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Will the threat of Fujitsu’s new network finally force BT into fairer duct access?

Posted on Apr 21 2011 by Neil Watson | Comments Off on Will the threat of Fujitsu’s new network finally force BT into fairer duct access?
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Categories : 21CN, BT, Digital Divide

Last week news broke that Fujitsu has plans with TalkTalk and Virgin Media to implement its own fibre network in order to reach 5 million homes in rural areas and provide a competitive alternative to BT Openreach’s infrastructure.

Neil Watson, Head of Service Operations

Neil Watson, Head of Service Operations

In a rather woolly press release, Fujitsu says its network will run fibre optic cables direct to the home, using Cisco hardware to deliver up to 1Gbps symmetrical speeds with an option to increase to 10Gbps and beyond at a later stage. It will also bypass the existing BT cabinets by using underground and overhead infrastructure, enabling the ISPs involved to reach areas where broadband provision is at its poorest.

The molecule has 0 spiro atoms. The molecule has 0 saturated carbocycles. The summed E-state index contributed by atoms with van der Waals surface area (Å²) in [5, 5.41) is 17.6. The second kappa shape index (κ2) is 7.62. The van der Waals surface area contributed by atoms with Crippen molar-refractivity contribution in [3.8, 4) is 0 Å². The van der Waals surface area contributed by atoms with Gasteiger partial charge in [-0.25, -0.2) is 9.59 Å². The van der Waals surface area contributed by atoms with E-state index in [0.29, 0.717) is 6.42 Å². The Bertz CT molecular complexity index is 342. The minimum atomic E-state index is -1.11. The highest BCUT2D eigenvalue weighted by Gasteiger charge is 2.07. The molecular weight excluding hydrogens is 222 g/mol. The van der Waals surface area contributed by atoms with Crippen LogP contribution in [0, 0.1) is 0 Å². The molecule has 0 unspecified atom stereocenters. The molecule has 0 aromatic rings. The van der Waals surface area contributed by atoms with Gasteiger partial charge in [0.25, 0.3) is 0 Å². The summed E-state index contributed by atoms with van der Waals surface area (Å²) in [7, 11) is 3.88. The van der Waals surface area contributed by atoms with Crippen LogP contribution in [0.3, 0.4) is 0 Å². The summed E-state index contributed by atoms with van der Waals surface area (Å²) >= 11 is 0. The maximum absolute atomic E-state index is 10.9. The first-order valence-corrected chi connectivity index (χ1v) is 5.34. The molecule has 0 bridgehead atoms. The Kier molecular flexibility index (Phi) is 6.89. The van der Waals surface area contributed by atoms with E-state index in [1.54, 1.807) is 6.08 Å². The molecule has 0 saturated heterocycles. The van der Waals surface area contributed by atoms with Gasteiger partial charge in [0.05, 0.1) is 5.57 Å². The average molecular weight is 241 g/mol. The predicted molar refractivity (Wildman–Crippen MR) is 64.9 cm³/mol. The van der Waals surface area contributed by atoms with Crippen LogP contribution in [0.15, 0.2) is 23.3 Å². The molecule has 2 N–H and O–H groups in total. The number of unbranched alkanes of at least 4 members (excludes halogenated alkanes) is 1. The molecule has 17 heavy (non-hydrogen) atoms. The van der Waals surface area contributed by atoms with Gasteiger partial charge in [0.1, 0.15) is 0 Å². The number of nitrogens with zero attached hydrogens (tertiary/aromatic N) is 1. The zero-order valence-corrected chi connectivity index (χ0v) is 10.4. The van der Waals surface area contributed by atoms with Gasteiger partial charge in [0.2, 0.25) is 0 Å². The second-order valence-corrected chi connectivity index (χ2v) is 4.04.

As well as involving TalkTalk and Virgin Media, Fujitsu plans to offer the network to other interested ISPs on a wholesale basis, providing “truly open access to all ISPs offering the end customer unrivalled choice of services over a single physical connection.” Whether or not TalkTalk and Virgin Media will be granted a preferential deal is still to be determined, but it would seem likely considering their early involvement.

However, this entire plan is reliant on Ofcom successfully forcing BT Openreach to provide access to its ducts and telegraph poles on a “fair, reasonable and non-discriminatory” basis. This has been a controversial topic in its own right over recent years and has been the subject of ongoing industry debate.

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Is it the end of the line for leased lines?

Posted on Mar 08 2011 by Stephen Barclay | Comments Off on Is it the end of the line for leased lines?
Tags : , ,
Categories : 21CN, Business, Reselling

As the availability of ever faster broadband continues to increase thanks to technology advancement, we ask whether it signals the end of the line for leased line connectivity.

Stephen Barclay, Head of Sales

Stephen Barclay, Head of Sales